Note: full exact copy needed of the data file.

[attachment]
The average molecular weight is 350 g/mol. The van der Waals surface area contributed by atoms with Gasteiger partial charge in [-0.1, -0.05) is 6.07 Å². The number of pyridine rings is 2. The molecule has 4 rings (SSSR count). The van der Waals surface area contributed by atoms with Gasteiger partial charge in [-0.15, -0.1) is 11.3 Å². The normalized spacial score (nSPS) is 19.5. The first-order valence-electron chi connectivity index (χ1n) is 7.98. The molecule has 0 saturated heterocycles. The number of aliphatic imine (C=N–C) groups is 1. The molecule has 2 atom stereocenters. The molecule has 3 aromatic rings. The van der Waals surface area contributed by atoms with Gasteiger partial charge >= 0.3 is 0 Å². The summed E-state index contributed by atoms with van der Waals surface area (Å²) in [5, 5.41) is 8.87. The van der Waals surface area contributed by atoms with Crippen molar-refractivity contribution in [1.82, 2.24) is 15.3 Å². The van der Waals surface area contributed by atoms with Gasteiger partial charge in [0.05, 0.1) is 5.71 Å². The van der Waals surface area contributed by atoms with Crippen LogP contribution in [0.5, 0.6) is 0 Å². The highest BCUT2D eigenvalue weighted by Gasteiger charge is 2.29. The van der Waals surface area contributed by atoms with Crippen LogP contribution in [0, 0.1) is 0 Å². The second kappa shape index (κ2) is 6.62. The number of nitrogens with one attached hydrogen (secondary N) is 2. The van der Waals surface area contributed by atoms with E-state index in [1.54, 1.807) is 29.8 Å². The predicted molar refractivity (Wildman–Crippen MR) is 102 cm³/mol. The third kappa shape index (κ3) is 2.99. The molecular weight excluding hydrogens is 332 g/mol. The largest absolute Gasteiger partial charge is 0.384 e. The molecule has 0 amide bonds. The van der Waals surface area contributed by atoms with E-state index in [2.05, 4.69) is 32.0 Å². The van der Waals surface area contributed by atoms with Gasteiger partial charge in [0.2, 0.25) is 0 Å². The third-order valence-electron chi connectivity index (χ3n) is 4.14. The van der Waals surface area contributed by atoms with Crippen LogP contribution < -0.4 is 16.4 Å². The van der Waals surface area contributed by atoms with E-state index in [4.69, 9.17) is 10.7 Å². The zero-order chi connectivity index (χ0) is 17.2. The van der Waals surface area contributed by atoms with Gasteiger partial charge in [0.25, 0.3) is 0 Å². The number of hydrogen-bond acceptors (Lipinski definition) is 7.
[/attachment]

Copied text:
The average molecular weight is 350 g/mol. The van der Waals surface area contributed by atoms with Gasteiger partial charge in [-0.1, -0.05) is 6.07 Å². The number of pyridine rings is 2. The molecule has 4 rings (SSSR count). The van der Waals surface area contributed by atoms with Gasteiger partial charge in [-0.15, -0.1) is 11.3 Å². The normalized spacial score (nSPS) is 19.5. The first-order valence-electron chi connectivity index (χ1n) is 7.98. The molecule has 0 saturated heterocycles. The number of aliphatic imine (C=N–C) groups is 1. The molecule has 2 atom stereocenters. The molecule has 3 aromatic rings. The van der Waals surface area contributed by atoms with Gasteiger partial charge >= 0.3 is 0 Å². The summed E-state index contributed by atoms with van der Waals surface area (Å²) in [5, 5.41) is 8.87. The van der Waals surface area contributed by atoms with Crippen molar-refractivity contribution in [1.82, 2.24) is 15.3 Å². The van der Waals surface area contributed by atoms with Gasteiger partial charge in [0.05, 0.1) is 5.71 Å². The van der Waals surface area contributed by atoms with Crippen LogP contribution in [0.5, 0.6) is 0 Å². The highest BCUT2D eigenvalue weighted by Gasteiger charge is 2.29. The van der Waals surface area contributed by atoms with Crippen LogP contribution in [0, 0.1) is 0 Å². The second kappa shape index (κ2) is 6.62. The number of nitrogens with one attached hydrogen (secondary N) is 2. The van der Waals surface area contributed by atoms with E-state index in [1.54, 1.807) is 29.8 Å². The predicted molar refractivity (Wildman–Crippen MR) is 102 cm³/mol. The third kappa shape index (κ3) is 2.99. The molecular weight excluding hydrogens is 332 g/mol. The largest absolute Gasteiger partial charge is 0.384 e. The molecule has 0 amide bonds. The van der Waals surface area contributed by atoms with E-state index in [2.05, 4.69) is 32.0 Å². The van der Waals surface area contributed by atoms with Gasteiger partial charge in [0.2, 0.25) is 0 Å². The third-order valence-electron chi connectivity index (χ3n) is 4.14. The van der Waals surface area contributed by atoms with Crippen LogP contribution < -0.4 is 16.4 Å². The van der Waals surface area contributed by atoms with E-state index in [4.69, 9.17) is 10.7 Å². The zero-order chi connectivity index (χ0) is 17.2. The van der Waals surface area contributed by atoms with Gasteiger partial charge in [0.25, 0.3) is 0 Å². The number of hydrogen-bond acceptors (Lipinski definition) is 7.